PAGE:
US turned our region into ‘gunpowder depot,’ Iranian FM tells French counterpart

Iranian Foreign Minister Mohammad Javad Zarif said the US has turned the Middle East into a “gunpowder depot.” He was responding to his French counterpart, who accused Tehran of “destabilizing” the region.

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France’s Foreign Minister Jean-Yves Le Drian arrived in Iran on Monday to discuss the landmark 2015 nuclear agreement with top officials, including President of the Islamic Republic Hassan Rouhani, and the country’s foreign minister. 

Le Drian went on to accuse Tehran of applying a “destabilizing” influence in the region, apparently referring to the country’s involvement in the Syrian crisis, as well as turmoil in Yemen, Lebanon, and Iraq. Firing back, Zarif reminded Le Drian that it was actually France’s transatlantic ally that destabilized the Middle East by pouring arms into the war-ravaged region.

“The United States and other countries that have turned our region into a gunpowder depot by selling arms must stop such actions,” Zarif said at the meeting, Iran’s IRNA news agency reported.

Later, he issued the same reminder to the Europeans: “[The] US and Europeans should stop pouring hundreds of billions of dollars of weapons into our region instead of questioning Iran’s missiles,” Zarif wrote on Twitter. “Not restricted by UNSC, but necessary to deter repeat of our people’s suffering when Saddam – with Western support – showered us with missiles.”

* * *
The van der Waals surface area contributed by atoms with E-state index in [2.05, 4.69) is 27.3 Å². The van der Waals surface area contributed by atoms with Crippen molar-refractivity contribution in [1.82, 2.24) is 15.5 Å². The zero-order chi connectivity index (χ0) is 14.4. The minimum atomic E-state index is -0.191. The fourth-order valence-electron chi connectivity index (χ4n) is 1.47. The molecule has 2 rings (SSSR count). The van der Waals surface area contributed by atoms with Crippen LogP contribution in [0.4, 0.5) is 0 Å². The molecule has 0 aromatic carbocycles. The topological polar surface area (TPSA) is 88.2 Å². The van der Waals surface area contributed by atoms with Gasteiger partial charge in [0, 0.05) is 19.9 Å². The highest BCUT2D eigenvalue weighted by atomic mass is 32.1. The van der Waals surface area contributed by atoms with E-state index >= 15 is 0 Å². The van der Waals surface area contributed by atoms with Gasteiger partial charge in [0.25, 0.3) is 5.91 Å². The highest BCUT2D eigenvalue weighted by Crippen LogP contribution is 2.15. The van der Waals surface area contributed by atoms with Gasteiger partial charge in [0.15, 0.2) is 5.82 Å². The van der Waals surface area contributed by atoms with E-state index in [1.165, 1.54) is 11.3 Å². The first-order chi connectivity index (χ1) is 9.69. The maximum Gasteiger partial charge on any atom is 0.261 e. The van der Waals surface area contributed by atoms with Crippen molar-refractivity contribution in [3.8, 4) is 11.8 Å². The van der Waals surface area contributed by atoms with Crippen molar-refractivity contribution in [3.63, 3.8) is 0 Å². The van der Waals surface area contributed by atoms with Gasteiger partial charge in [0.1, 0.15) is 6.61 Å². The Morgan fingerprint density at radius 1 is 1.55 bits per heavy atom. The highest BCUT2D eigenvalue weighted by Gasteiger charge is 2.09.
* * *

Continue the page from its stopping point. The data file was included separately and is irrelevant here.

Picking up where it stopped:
The United States has continuously supplied opposition groups in Syria with arms, some of which eventually made their way into the hands of Islamic State (IS, formerly ISIS) terrorists and other extremist groups. The US, UK and their allies have also sold weapons to Saudi Arabia and the coalition waging war in Yemen. France, meanwhile, armed Saddam Hussein during the bloody 1980s Iran-Iraq war.

Paris, just like its transatlantic partner Washington, claims that Tehran’s missile program violates UN Security Council Resolution 2231, which endorsed Tehran’s nuclear deal with the P5+1 states. Despite the French diplomatic maneuvering, however, officials in Tehran rejected Le Drian’s proposals.

Europe needs to “play a more constructive role to preserve” the nuclear deal, Zarif told his counterpart during the meeting. He said that France “must put pressure on the United States to meet its commitments under the deal and not to allow it to present illogical and illegal demands.”

“Preserving the nuclear accord will prove to the world that negotiation and diplomacy are the best option for solving problems, while its collapse will signify that political negotiations are a waste of time,” Rouhani said in a statement after meeting Le Drian.

The nuclear deal, brokered by the US, UK, Russia, France, China and Germany, places limitations on Iran’s controversial nuclear energy program in return for the lifting of economic sanctions. There was, however, no agreement among the P5+1 to push for any binding restrictions on Iran’s ballistic-missile program, though the International Atomic Energy Agency (IAEA) has repeatedly confirmed Iran’s compliance with the agreement.

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